Will the legacy of the current forest preserve board be one demolition or preservation? Will posterity remember the current board for what they saved or what they destroyed? Will future boards be inspired by the current board's austerity or its stewardship?
These are the questions that will be answered as the current board deliberates the fate of the McKee House.
The McKee House served as the prior headquarters for the forest preserve district and as a residence for Robert McKee, its first superintendent. Following years of neglect, the building suffered significant structural damage. The current Board will have to decide whether to demolish the building or devote funds to repurpose it.
Some see the McKee House as a dinosaur that should be demolished because it's a drain on forrest preserve resources. Others see it as a fossil, imprinted with the soul of DuPage County. Constructed by the Work Progress Administration, its graceful Colonial Revival façade was erected with stone quarried from Salt Creek and timber harvested from boreal forest along the DuPage River. Still others see it as a monument to the foresight of Robert McKee. The Teddy Roosevelt of DuPage County, McKee had the vision to reserve thousands of acres our natural resources for the beneficial use of future generations; much of this open space is still enjoyed by current DuPage County residents.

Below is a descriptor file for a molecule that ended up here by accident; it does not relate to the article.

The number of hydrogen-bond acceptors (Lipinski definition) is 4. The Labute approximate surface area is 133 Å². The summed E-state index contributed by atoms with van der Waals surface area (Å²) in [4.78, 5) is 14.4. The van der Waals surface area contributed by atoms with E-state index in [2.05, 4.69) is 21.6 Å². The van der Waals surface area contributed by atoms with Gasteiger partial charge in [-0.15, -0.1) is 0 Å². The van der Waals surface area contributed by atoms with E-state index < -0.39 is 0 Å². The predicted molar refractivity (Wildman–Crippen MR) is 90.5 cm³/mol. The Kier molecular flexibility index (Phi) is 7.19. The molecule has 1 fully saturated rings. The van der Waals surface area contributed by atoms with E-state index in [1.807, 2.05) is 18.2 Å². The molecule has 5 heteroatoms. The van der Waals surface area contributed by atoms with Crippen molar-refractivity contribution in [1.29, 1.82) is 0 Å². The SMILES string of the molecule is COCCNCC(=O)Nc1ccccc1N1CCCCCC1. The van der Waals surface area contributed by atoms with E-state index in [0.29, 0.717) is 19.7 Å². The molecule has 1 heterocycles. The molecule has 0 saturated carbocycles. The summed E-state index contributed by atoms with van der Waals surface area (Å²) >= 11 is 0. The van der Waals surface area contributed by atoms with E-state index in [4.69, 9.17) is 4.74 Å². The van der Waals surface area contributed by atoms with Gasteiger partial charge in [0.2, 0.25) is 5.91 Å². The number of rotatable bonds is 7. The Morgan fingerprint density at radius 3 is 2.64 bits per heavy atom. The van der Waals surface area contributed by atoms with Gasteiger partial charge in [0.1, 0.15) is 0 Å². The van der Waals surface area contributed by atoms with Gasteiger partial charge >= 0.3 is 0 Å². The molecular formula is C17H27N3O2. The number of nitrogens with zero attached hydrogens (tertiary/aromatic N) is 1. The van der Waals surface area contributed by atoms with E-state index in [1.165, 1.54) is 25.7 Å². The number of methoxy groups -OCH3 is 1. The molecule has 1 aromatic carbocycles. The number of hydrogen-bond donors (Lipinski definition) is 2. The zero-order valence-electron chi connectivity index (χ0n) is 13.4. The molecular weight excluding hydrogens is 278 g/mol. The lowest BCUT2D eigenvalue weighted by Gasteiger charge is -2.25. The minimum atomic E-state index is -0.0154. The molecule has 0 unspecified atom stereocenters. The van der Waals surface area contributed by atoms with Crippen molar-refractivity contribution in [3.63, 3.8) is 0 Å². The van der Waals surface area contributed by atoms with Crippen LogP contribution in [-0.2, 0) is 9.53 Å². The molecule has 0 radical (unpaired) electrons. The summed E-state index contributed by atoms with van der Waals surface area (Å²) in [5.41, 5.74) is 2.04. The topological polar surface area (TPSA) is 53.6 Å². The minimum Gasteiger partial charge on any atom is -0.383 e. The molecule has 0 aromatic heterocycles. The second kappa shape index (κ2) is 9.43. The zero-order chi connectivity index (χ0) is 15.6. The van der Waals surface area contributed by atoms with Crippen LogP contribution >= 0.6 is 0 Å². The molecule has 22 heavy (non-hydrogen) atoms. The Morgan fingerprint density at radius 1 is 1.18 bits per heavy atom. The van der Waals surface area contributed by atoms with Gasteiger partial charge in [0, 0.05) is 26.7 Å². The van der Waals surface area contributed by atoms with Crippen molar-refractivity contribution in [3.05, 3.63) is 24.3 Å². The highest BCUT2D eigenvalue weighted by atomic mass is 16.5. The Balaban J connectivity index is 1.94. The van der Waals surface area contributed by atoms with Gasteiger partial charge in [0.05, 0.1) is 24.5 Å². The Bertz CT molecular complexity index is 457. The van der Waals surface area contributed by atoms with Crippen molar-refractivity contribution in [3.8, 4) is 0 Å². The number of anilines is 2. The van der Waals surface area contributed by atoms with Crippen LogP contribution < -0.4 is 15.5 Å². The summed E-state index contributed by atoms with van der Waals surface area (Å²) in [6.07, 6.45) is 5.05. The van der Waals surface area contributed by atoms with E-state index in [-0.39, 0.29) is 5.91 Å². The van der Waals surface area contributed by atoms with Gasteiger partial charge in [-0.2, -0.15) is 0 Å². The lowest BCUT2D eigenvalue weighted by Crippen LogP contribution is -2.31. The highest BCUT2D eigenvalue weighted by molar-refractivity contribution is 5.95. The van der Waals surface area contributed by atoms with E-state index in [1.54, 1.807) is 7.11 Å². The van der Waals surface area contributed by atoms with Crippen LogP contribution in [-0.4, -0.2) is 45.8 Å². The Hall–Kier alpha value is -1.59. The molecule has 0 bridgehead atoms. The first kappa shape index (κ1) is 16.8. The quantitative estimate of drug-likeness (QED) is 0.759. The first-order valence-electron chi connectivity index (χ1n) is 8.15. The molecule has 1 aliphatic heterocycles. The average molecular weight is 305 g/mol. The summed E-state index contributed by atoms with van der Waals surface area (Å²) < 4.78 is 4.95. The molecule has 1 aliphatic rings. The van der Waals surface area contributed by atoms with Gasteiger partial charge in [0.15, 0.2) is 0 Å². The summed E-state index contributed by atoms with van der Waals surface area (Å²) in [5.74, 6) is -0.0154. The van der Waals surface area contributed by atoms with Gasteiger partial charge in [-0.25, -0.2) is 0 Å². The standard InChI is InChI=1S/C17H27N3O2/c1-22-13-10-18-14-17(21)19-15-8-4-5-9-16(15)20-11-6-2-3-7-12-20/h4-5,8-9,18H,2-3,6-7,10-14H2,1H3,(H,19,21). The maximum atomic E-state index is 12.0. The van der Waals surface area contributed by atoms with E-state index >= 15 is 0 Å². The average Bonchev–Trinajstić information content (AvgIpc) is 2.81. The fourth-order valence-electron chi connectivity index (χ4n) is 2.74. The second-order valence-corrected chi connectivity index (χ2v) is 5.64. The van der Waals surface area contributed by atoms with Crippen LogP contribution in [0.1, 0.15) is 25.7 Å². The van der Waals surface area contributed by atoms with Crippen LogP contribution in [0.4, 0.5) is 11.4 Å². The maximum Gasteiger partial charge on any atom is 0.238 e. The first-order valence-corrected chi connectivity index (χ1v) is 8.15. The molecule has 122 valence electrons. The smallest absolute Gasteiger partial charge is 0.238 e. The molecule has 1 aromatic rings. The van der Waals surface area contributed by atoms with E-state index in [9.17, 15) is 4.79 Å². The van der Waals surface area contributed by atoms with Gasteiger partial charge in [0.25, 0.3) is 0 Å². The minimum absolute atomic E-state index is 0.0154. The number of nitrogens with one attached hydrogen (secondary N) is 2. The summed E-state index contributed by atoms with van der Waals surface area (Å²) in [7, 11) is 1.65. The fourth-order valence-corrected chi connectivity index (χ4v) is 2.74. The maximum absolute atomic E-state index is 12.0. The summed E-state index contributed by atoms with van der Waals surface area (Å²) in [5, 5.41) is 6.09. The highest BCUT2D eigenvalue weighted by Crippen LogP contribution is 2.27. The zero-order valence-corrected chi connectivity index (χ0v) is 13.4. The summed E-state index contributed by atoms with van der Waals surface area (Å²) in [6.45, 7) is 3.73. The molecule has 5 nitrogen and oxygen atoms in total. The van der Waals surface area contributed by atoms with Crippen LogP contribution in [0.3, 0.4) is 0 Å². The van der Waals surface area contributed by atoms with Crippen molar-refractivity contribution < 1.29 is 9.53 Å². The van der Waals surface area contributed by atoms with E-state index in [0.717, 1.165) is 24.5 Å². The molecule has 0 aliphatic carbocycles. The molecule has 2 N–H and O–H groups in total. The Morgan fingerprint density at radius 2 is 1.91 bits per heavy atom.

As the current Board deliberates on the fate of the McKee House, they should not forget who they are. They are the forest preserve. They were elected to preserve, not destroy; to protect, not demolish; to safeguard our historical resources, not eradicate them. If they do, they will honor the proud legacy of their predecessors, they will gain the admiration of their constituents, and they will challenge future Boards to see not what is, but what can be.
Mark N. Senak